Halifax arts and culture activist and New Democrat Andrew Terris weighs in on the union donation flap:
As I understand it, there are two critical factors: 1. Are the members of the [Building and] Construction Trades Council separately incorporated bodies?  If they are, their donations are not illegal. The [Members and Public Employees] Disclosure Act says "a trade union and all its members and affiliates are considered to be one organization." But it looks to me like the Council is an association of unions rather than a single, inclusive entity under the act. 2. Given #1, the NDP could well have accepted the donations in good faith. The real problem was the offer of the Council to reimburse the unions, an offer about which the NDP might well have known nothing until it was leaked to you and other media bloodhounds...
The NDP have joined the Liberals in insisting that voters go to the poll without knowing who donated to their campaign. The party revealed the names of labour unions and corporations that gave to the campaign, but withheld the names of individuals who contributed a total of $287,013.12. "The initial advice we received from [Chief Electoral Officer]  Christine [McCulloch] is that there were privacy concerns," said N-dip campaign director Matt Hebb. "If she has different advice now, I will take a look at it.' McCulloch's press aide Dana Philip Doiron told contrarian last week that, in response to requests for an opinion, McCulloch merely told the parties they should seek their own legal counsel, because it was not appropriate for her to issue legal advice.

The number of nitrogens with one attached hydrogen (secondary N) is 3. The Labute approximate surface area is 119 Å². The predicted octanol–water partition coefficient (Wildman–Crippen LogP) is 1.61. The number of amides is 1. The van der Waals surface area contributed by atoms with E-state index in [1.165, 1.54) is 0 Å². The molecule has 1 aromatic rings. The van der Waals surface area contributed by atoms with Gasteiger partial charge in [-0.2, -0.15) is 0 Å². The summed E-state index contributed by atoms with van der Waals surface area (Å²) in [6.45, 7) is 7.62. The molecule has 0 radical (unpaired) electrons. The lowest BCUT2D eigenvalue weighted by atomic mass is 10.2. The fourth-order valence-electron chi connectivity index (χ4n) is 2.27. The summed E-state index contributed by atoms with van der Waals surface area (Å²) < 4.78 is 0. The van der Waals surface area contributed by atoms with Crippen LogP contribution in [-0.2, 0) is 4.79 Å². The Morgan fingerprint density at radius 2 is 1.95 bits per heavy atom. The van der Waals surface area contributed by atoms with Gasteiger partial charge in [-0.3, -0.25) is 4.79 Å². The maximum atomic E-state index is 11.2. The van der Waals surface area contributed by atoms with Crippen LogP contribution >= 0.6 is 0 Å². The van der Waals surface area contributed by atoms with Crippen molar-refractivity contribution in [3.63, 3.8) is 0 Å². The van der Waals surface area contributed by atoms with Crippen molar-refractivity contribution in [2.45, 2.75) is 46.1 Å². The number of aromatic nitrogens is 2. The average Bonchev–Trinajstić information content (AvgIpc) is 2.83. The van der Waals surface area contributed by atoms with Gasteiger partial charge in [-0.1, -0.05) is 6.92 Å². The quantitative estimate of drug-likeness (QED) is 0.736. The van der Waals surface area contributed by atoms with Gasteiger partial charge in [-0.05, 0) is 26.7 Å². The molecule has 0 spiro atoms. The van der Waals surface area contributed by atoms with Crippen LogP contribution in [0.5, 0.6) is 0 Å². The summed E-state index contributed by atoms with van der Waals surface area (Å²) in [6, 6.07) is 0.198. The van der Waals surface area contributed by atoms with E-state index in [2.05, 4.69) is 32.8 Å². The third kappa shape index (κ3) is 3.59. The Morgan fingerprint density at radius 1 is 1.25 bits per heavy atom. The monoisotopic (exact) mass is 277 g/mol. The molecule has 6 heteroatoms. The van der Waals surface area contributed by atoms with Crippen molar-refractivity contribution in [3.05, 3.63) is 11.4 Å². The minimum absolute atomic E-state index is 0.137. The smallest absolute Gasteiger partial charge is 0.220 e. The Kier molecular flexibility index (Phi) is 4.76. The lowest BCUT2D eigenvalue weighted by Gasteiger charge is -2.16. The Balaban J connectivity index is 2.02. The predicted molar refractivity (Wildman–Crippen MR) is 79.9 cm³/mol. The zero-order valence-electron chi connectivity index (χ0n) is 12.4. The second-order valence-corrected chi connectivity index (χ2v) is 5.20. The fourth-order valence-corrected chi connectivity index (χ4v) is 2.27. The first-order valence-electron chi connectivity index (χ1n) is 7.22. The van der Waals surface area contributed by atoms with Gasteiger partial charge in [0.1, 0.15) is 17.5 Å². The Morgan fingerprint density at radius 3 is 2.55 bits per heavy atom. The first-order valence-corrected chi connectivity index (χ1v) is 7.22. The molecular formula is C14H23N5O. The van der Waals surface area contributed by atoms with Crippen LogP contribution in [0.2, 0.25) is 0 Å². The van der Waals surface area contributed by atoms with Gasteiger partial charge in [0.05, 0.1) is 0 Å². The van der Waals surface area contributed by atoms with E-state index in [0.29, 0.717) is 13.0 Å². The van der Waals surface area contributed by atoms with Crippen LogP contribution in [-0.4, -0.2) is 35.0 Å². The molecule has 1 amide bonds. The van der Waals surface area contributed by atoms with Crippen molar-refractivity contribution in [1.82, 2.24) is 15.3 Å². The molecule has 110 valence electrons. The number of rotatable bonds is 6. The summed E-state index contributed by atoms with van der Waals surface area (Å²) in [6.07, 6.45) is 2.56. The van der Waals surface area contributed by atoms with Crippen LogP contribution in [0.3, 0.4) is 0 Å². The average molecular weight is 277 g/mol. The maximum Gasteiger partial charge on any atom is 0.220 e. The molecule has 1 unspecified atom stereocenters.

Well this is disturbing. In defending his decision to keep the names of private donors to his campaign secret until after election day, Liberal Leader Stephen McNeil cited privacy concerns. Since provincial law requires the names and addresses of all donors, and the amounts of their donations, to be disclosed and published annually by Elections Nova Scotia, this looked like a feeble excuse to avoid drawing pre-election attention to any embarrassing donors on the Liberal list. Now it turns out that Chief Electoral Officer Christine McCulloch handed McNeil—and the other three party leaders—a fig leaf they could use to hide any sketchy contributors from voter scrutiny. Contrarian suspected as much when a candidate for the Green Party said they had intended to post their list of donors on the campaign website today, but were holding off because, "The Chief Electoral Officer apparently has concerns about compromising the privacy of individual donors by releasing their names." This sounded absurd, so we checked with the Chief Electoral Office, where spokesman Dana Philip Doiron responded:
[T]he Chief electoral Officer has advised all registered political parties... that they should seek their own legal counsel before publishing the names and other personal information of contributors as they may be subject to the Protection of Privacy provisions of FOIPOP [the Freedom of Information and Protection of Privacy Act], while the reporting by Elections Nova Scotia is deemed to be in the public interest and not subject to FOIPOP.
A quick read of the FOIPOP act confirms the obvious. It applies only to "records in the custody or under the control of a public body, including court administration records." It has no conceivable application to records held by a political party.